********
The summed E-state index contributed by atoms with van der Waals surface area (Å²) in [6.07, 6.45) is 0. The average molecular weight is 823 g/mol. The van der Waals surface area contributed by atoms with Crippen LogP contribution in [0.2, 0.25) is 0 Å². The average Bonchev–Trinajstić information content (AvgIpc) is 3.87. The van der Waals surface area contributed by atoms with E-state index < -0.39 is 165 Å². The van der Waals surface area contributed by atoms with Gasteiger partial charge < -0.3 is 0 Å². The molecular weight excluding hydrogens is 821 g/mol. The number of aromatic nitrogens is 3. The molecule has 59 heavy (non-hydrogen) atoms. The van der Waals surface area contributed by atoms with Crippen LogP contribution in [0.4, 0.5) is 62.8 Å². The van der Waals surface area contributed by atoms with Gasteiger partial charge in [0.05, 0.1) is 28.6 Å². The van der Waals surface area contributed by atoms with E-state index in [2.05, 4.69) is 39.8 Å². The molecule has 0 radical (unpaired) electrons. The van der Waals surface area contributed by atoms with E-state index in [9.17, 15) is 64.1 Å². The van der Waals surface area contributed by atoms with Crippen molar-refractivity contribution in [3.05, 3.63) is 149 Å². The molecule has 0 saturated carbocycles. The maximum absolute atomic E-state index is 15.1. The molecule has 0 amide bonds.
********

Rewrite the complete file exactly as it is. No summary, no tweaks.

The summed E-state index contributed by atoms with van der Waals surface area (Å²) in [6.07, 6.45) is 0. The average molecular weight is 823 g/mol. The van der Waals surface area contributed by atoms with Crippen LogP contribution in [0.2, 0.25) is 0 Å². The average Bonchev–Trinajstić information content (AvgIpc) is 3.87. The van der Waals surface area contributed by atoms with E-state index < -0.39 is 165 Å². The van der Waals surface area contributed by atoms with Gasteiger partial charge < -0.3 is 0 Å². The molecular weight excluding hydrogens is 821 g/mol. The number of aromatic nitrogens is 3. The molecule has 59 heavy (non-hydrogen) atoms. The van der Waals surface area contributed by atoms with Crippen LogP contribution in [0.4, 0.5) is 62.8 Å². The van der Waals surface area contributed by atoms with Gasteiger partial charge in [0.05, 0.1) is 28.6 Å². The van der Waals surface area contributed by atoms with E-state index in [2.05, 4.69) is 39.8 Å². The molecule has 0 radical (unpaired) electrons. The van der Waals surface area contributed by atoms with E-state index in [9.17, 15) is 64.1 Å². The van der Waals surface area contributed by atoms with Crippen molar-refractivity contribution in [3.05, 3.63) is 149 Å². The molecule has 0 saturated carbocycles. The maximum absolute atomic E-state index is 15.1. The molecule has 0 amide bonds.